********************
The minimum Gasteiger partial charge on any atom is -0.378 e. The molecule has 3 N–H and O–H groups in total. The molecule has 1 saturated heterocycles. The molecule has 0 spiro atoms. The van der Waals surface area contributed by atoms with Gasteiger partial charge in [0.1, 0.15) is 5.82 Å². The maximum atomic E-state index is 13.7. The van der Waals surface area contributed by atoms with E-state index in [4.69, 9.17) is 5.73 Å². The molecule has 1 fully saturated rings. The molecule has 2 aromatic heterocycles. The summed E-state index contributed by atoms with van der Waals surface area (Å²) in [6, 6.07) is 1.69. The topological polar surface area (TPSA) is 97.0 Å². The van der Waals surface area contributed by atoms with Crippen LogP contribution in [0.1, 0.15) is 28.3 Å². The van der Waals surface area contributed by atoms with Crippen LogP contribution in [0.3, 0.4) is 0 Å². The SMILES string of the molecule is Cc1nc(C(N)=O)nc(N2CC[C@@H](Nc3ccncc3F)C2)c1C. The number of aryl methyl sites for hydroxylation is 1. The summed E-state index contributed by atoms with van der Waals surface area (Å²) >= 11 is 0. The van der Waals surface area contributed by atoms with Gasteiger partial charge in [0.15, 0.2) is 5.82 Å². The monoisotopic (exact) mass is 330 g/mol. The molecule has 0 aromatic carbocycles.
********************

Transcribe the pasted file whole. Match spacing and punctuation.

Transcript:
The minimum Gasteiger partial charge on any atom is -0.378 e. The molecule has 3 N–H and O–H groups in total. The molecule has 1 saturated heterocycles. The molecule has 0 spiro atoms. The van der Waals surface area contributed by atoms with Gasteiger partial charge in [0.1, 0.15) is 5.82 Å². The maximum atomic E-state index is 13.7. The van der Waals surface area contributed by atoms with E-state index in [4.69, 9.17) is 5.73 Å². The molecule has 1 fully saturated rings. The molecule has 2 aromatic heterocycles. The summed E-state index contributed by atoms with van der Waals surface area (Å²) in [6, 6.07) is 1.69. The topological polar surface area (TPSA) is 97.0 Å². The van der Waals surface area contributed by atoms with Crippen LogP contribution in [0.1, 0.15) is 28.3 Å². The van der Waals surface area contributed by atoms with Crippen LogP contribution in [0.3, 0.4) is 0 Å². The SMILES string of the molecule is Cc1nc(C(N)=O)nc(N2CC[C@@H](Nc3ccncc3F)C2)c1C. The number of aryl methyl sites for hydroxylation is 1. The summed E-state index contributed by atoms with van der Waals surface area (Å²) >= 11 is 0. The van der Waals surface area contributed by atoms with Gasteiger partial charge in [0.15, 0.2) is 5.82 Å². The monoisotopic (exact) mass is 330 g/mol. The molecule has 0 aromatic carbocycles.